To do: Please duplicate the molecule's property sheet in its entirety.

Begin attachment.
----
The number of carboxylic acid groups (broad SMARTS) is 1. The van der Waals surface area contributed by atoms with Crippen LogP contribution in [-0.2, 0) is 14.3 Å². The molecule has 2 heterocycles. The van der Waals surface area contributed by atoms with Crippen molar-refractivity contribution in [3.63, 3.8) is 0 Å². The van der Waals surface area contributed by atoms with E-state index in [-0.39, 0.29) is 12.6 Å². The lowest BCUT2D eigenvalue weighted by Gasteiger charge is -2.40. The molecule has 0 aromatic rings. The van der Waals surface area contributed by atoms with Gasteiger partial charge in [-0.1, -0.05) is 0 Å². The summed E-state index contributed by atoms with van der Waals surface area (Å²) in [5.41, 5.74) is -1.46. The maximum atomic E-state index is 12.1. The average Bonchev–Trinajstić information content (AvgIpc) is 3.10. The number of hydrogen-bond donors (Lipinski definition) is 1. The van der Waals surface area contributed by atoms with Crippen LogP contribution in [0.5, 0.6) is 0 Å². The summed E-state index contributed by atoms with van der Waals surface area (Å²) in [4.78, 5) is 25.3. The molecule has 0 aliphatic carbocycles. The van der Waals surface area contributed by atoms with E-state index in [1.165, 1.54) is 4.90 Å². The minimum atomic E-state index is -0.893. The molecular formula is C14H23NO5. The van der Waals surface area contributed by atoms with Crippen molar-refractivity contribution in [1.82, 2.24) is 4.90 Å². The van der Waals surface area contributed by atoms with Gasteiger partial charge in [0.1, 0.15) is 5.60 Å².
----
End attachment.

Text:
The number of carboxylic acid groups (broad SMARTS) is 1. The van der Waals surface area contributed by atoms with Crippen LogP contribution in [-0.2, 0) is 14.3 Å². The molecule has 2 heterocycles. The van der Waals surface area contributed by atoms with Crippen molar-refractivity contribution in [3.63, 3.8) is 0 Å². The van der Waals surface area contributed by atoms with E-state index in [-0.39, 0.29) is 12.6 Å². The lowest BCUT2D eigenvalue weighted by Gasteiger charge is -2.40. The molecule has 0 aromatic rings. The van der Waals surface area contributed by atoms with Gasteiger partial charge in [-0.1, -0.05) is 0 Å². The summed E-state index contributed by atoms with van der Waals surface area (Å²) in [5.41, 5.74) is -1.46. The maximum atomic E-state index is 12.1. The average Bonchev–Trinajstić information content (AvgIpc) is 3.10. The number of hydrogen-bond donors (Lipinski definition) is 1. The van der Waals surface area contributed by atoms with Crippen LogP contribution in [0.5, 0.6) is 0 Å². The summed E-state index contributed by atoms with van der Waals surface area (Å²) in [4.78, 5) is 25.3. The molecule has 0 aliphatic carbocycles. The van der Waals surface area contributed by atoms with E-state index in [1.165, 1.54) is 4.90 Å². The minimum atomic E-state index is -0.893. The molecular formula is C14H23NO5. The van der Waals surface area contributed by atoms with Crippen molar-refractivity contribution in [1.82, 2.24) is 4.90 Å². The van der Waals surface area contributed by atoms with Gasteiger partial charge in [0.1, 0.15) is 5.60 Å².